Skip to content

September 28, 2014

Some of my favorite memories as a child revolve around the kitchen, in particular Thanksgiving and Christmas. In favor of the holidays, my mom and sisters would begin to cook, everything from bread and cookies, to birds and potatoes, to candies and desserts. The alchemy of cooking has always transfixed me. For years I thought I wanted to be a chemist, but it wasn’t elements I wanted to be mixing, but ingredients. The heat and aromas of the kitchen and the talent of the cooks was heaven.

Today, I’m too busy to cook. Earning dough has mostly taken the place of making dough. To be fair, a recent visit to my sister’s revealed how much her talent had grown, whipping up amazing meals from scratch, turning her kitchen into heaven—and she’s busier than I am, which I find convicting and humbling, but I love her so I won’t hold it against her.

I look forward to having an empty nest. Financial demands will lessen and my wife will be working by then, so the kitchen is going to be my playground.

Cooking is very much a religious experience. The various methods of taking raw things and turning them into cuisine are steeped in ritual. I’m Protestant, so my rituals are informal and less rigid than High-Church’s, but still rituals.

There will be some restrictions, though. I like to think of myself as an ethical eater. My wife says I’m just picky. Maybe so. My rules are simple.  Don’t eat anything:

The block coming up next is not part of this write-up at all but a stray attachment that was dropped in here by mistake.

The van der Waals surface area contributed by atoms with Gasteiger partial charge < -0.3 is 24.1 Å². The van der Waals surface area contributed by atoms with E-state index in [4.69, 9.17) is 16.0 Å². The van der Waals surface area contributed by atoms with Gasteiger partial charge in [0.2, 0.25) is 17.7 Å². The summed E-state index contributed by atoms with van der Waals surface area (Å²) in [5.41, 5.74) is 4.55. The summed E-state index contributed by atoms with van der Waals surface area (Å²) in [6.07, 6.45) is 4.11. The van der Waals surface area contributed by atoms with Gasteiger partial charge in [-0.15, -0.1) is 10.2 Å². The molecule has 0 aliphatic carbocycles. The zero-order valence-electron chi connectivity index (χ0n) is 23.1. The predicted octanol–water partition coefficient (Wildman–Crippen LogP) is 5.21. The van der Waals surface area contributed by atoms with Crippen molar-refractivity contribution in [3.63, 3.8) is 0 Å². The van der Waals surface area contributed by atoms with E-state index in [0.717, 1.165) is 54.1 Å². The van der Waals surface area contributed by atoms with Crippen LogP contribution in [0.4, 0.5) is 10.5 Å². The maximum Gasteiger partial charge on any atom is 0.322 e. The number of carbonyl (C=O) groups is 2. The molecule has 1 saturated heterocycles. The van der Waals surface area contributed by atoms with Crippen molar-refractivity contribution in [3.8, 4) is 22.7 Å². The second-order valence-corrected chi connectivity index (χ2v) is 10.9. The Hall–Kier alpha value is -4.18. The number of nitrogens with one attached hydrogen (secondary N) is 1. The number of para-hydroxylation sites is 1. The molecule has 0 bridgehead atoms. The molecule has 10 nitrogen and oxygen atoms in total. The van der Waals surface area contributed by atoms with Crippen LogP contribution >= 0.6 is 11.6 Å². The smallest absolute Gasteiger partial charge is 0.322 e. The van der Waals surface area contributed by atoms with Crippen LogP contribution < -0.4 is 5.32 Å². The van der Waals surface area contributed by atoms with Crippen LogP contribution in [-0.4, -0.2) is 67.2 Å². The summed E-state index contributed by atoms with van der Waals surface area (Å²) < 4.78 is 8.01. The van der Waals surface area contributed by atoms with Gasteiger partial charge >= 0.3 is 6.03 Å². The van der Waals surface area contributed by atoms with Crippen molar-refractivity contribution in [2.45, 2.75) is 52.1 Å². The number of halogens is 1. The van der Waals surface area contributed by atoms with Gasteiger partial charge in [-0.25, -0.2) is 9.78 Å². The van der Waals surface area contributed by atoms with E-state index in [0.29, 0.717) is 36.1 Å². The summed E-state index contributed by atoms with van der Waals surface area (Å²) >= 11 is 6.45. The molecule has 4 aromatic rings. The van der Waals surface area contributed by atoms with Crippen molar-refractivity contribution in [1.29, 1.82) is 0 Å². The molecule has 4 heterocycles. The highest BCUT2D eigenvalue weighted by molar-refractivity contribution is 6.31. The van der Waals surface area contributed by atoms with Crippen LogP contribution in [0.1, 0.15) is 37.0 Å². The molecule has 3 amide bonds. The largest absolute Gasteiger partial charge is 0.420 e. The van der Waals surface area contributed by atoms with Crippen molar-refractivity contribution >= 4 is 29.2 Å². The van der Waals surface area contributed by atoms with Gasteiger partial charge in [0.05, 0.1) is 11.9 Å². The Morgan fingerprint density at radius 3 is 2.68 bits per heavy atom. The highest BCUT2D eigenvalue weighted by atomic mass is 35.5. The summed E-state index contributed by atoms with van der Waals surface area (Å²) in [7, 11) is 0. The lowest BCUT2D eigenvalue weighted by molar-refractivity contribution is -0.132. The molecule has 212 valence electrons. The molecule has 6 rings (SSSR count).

• Cute
  • Amphibious, or
  • Slug-like
  • (Insects are out, too, but I’m hoping that’s a given.)

Avoiding cute animals is ethical. I don’t eat veal, lamb, squirrel, horse or baby anything (except baby back ribs-which is worth culinary sin). Cows are cute, but they have to go through ugly to get to cute on the other side, so they’re edible. Pigs, very edible. Chicken, Turkey… also very edible. Duck? No, sorry. Daffy, Donald and the triplets thank me. I prefer my edible animals to live decently before they die for my plate, but it’s a big world and feeding everyone requires short-cuts, but still, free-range is better.

Amphibious critters, particularly frogs—no. Maybe it’s the slime.  Maybe because skinning a frog seems too much like pantsing a person… no frogs. Reptiles are mostly off-limits, but every now and then, gator bites are okay.

I don’t like slugs. Plain and simple. Slugs themselves, oysters, octopus, squid… all icky.  And octopus are way cool, so sorry, calamari, you are not on my list of yummy things.

I do love me some crunch though. My family adores Chic-fil-A, but until they get real crunchy nuggets, I’ll resist. After jackhammering my tile up one summer, I spent several days deaf as a post. I did not realize 99% of crunch comes from the sound. Deafened, I thought my potato chips were stale. They weren’t. I am now desperate to hold onto my hearing. Onions, however crunchy, are a problem. Onion crunch also has a hint of slime as the layers slide apart. I don’t like slime. I love Onion Rings, though. And unbeknownst to my daughters and wife, I do like minced onions. Braising and stewing will be on the repertoire, as long as my Magic Bullet minces the onions well.

I am destined to be a fat old man. (Please note, my daughters just changed that in their minds to be “a fatter older man.”)

No comments yet

Leave a Reply

Fill in your details below or click an icon to log in: Logo

You are commenting using your account. Log Out /  Change )

Google+ photo

You are commenting using your Google+ account. Log Out /  Change )

Twitter picture

You are commenting using your Twitter account. Log Out /  Change )

Facebook photo

You are commenting using your Facebook account. Log Out /  Change )


Connecting to %s

%d bloggers like this: